RF ablation has been used for several years to treat liver and kidney cancer. The Mayo Clinic study shows that RF ablation can be equally effective in killing cancer cells that cause pain in the bone.
In addition to Mayo Clinic, the study was conducted at nine other medical centers in the United States, Italy, Germany and France. RITA Medical Systems, Inc., of Mountain View, Calif., developed the RF ablation technology that was used in the study and also provided partial funding for the research effort.
Who: The Mayo Clinic team of physicians involved in the recent study on which the FDA based its approval included William Charboneau, M.D., and Matthew Callstrom, M.D., Ph.D., radiologists; and Joseph Rubin, M.D., and Matthew Goetz, M.D., medical oncologists.
Patients: Interviews available with patients in Kansas City, Mo., Denver, Colo., and Billings, Mont.
Videotape: B-roll about the procedure and sound bites from physicians and a patient are available upon request.
Background: The Mayo Clinic study about RF ablation was presented at the 2002 annual meeting of the American Society of Clinical Oncology and published in a recent issue of the journal Radiology. The study showed that 95 percent of the 43 patients with incurable cancer who were treated with the RF ablation procedure experienced significant pain relief and had improved quality of life.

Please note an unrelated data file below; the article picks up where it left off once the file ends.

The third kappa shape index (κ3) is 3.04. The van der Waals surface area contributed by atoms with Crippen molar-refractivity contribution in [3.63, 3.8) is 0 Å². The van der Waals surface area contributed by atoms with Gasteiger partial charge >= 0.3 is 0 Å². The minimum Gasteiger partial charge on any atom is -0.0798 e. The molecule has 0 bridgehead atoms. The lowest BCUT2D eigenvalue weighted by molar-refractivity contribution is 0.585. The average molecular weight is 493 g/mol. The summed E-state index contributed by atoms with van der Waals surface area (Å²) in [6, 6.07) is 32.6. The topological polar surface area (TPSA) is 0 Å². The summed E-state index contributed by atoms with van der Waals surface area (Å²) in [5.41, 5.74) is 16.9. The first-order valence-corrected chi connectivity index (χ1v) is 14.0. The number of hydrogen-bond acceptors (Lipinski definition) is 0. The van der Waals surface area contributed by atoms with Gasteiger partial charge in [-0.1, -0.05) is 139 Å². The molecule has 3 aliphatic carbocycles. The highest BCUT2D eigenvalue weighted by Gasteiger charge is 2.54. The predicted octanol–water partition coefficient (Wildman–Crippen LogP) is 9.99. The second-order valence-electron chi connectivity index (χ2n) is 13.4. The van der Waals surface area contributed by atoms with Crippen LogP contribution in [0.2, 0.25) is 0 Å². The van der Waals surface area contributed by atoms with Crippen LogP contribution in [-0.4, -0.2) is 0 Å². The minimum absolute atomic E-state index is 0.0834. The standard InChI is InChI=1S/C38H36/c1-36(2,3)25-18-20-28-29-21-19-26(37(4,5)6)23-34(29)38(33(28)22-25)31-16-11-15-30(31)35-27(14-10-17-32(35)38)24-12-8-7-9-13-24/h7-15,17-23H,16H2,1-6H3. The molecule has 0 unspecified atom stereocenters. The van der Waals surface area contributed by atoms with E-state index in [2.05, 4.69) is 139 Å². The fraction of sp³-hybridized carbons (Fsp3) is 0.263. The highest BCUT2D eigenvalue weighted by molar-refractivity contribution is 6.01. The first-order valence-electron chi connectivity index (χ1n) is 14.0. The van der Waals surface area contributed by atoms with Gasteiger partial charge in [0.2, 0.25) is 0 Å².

All of the study participants had previously received other standard treatments for pain but achieved minimal relief. Before RF ablation treatment, the pain these patients experienced averaged 7.5 on a scale of one to 10, with 10 being the worst level of unbearable pain. The pain was reduced an average of 50 percent eight weeks after the procedure and to an average score of one at 24 weeks following the procedure. Researchers continue to follow-up patients and have found that many of the surviving patients continue to have reduced pain one year after the initial RF ablation procedure.
The RF ablation procedure takes about 30 to 60 minutes to perform. The patient is given a light general anesthetic, and a thin needle is inserted through the skin and guided by computed tomography or ultrasound imaging to the target area. An intense heat is transmitted through the tip of the needle, killing the nerve endings and much of the cancer tissue, thereby alleviating the pain.
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